Report of the Committee of Inquiry into the Various Aspects of the Problem of Abortion in NewZealand Part 4

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(2) That the recruits be guaranteed continuity of employment and remuneration as long as their service was satisfactory;

(3) That they undergo whatever training is considered desirable at technical school or otherwise;

(4) That they agree to perform service wherever required by the Domestic Service Department, which Department shall ensure that the living and working conditions are up to standard;

(5) That the service be made available to all women, and that first consideration be given to expectant mothers, mothers convalescent after childbirth, and mothers who have young families, and that the service be either free or charged for according to the circ.u.mstances of each case.

Again, realizing the fact that many of the considerations involved in this question of domestic help are beyond the scope of this Committee, we recommend that a full investigation should be made of the whole matter.

_Obstetrical Aid._–As for obstetrical help, we believe that the position is in the main adequate and good.

As far as the larger centres are concerned, no woman, however poor her circ.u.mstances, need lack complete ante-natal supervision, for which no charge is made, and proper confinement care, at most moderate cost, in the St. Helens Hospitals or the various maternity annexes of the public hospitals; where the mother is actually indigent, free provision is available through the Hospital Boards or St. Helens Hospitals.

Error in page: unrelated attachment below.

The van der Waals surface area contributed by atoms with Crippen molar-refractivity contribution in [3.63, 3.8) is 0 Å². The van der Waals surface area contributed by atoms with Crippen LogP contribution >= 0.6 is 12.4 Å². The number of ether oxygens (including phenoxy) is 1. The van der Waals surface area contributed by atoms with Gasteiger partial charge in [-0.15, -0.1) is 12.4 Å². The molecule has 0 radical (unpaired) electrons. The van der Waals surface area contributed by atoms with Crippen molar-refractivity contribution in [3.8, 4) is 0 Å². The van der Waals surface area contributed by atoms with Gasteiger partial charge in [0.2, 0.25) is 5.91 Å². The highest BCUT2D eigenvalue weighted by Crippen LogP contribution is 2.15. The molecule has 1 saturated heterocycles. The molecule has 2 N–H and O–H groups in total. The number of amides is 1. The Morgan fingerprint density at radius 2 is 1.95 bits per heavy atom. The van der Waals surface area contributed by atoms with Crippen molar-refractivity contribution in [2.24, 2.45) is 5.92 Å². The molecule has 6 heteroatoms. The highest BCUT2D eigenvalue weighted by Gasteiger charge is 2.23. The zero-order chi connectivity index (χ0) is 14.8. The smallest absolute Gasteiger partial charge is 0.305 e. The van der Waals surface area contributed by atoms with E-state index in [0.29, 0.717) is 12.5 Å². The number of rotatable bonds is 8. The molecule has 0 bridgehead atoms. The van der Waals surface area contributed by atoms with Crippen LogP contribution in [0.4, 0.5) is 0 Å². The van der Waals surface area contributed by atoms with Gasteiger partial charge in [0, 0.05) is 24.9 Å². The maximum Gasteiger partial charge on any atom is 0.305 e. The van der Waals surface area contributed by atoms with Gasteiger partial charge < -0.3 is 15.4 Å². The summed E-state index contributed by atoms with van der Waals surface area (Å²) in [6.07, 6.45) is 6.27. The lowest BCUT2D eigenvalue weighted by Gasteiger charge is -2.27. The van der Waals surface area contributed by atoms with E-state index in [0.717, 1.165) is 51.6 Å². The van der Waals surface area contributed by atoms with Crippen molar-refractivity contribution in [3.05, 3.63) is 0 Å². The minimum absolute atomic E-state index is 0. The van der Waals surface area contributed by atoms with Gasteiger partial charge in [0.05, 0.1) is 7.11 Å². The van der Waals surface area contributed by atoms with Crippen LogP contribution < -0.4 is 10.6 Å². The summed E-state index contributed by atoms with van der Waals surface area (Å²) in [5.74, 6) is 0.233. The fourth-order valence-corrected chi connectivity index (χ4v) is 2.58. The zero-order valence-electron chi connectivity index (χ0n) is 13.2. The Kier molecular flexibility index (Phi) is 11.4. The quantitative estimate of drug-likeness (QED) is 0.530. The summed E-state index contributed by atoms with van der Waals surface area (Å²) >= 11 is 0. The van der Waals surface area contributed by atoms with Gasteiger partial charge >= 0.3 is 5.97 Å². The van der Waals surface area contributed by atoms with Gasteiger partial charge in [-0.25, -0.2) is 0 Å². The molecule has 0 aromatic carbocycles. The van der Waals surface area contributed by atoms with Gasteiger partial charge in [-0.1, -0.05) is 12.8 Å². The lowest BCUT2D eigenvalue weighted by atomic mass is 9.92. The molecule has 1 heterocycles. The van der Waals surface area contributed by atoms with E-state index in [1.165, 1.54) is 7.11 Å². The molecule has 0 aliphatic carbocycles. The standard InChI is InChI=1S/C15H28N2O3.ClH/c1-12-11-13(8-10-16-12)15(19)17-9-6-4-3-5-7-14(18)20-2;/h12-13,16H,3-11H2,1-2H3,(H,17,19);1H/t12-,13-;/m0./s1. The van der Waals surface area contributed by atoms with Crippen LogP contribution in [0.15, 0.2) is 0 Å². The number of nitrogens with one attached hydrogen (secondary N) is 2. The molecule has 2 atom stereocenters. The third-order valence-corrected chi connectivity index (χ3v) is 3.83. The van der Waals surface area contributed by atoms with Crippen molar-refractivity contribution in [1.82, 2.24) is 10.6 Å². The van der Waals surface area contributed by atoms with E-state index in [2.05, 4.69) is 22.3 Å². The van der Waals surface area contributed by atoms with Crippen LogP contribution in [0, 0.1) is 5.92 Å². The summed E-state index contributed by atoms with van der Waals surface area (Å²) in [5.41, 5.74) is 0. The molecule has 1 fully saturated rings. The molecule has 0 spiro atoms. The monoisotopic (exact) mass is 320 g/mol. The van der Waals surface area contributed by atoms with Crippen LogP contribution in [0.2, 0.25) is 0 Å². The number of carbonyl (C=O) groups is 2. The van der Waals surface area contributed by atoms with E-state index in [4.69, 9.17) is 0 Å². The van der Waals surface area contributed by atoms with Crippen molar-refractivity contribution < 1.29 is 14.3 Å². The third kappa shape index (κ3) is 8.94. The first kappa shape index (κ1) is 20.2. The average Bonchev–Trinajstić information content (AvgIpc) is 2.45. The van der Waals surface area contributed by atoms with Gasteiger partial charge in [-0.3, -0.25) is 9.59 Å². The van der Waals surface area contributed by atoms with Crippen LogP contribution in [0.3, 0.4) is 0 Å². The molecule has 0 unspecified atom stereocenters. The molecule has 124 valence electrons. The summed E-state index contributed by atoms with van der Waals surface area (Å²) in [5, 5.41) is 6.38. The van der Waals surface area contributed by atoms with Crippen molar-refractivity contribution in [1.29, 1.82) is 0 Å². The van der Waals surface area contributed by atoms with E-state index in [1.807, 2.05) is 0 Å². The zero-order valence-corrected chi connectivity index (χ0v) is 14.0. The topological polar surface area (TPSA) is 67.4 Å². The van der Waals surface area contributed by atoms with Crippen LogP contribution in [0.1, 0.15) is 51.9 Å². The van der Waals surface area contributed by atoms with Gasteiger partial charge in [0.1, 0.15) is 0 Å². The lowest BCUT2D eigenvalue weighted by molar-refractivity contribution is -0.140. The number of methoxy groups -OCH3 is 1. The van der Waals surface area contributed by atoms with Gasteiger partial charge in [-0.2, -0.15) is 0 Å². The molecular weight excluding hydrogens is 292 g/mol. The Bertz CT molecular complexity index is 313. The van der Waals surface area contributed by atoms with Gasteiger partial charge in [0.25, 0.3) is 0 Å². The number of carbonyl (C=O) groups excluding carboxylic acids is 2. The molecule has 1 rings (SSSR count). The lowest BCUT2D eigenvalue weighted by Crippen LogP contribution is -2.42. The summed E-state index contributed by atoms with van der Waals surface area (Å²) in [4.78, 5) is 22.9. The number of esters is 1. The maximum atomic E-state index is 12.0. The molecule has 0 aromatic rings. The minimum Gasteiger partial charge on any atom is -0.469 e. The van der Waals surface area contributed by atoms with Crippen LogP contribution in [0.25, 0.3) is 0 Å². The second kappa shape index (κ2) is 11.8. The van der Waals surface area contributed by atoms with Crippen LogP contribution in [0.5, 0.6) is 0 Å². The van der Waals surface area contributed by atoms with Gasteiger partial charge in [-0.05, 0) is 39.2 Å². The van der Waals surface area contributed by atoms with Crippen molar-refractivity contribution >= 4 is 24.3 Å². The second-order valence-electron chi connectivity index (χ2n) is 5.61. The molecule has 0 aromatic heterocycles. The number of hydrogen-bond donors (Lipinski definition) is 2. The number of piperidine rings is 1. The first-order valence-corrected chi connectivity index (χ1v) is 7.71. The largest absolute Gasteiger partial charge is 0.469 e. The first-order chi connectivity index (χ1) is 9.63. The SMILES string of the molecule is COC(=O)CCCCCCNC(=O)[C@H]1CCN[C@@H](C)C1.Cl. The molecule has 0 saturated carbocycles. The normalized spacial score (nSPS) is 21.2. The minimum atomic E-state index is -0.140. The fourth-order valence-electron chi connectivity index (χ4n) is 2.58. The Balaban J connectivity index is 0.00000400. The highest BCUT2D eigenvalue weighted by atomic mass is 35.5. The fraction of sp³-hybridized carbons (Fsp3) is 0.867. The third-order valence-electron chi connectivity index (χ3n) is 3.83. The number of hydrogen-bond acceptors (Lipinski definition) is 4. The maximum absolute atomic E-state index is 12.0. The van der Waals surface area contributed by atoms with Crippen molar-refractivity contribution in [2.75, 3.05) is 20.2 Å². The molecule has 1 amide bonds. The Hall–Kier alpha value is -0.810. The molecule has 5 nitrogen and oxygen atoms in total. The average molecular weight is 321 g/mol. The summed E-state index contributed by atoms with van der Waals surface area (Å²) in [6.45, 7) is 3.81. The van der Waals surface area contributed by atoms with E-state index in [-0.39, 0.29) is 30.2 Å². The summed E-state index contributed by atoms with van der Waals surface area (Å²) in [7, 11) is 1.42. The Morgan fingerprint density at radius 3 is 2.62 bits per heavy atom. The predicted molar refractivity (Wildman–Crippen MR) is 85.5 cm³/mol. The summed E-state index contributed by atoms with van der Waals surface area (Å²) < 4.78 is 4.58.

The country mother in certain districts is, however, much less well placed, although the Health Department through its district nurses, maternity annexes, and subsidized small country hospitals is trying to meet the need.

We commend all possible efforts in this direction, and suggest that transport difficulties as they affect the country mother be given special consideration.

To a certain extent transport difficulties can be eliminated by making more use of public hospitals nearest to the patient’s residence, or of private maternity hospitals subsidized by the Hospital Board of the district.

Certain general criticisms of the maternity services are elsewhere discussed and certain recommendations are made.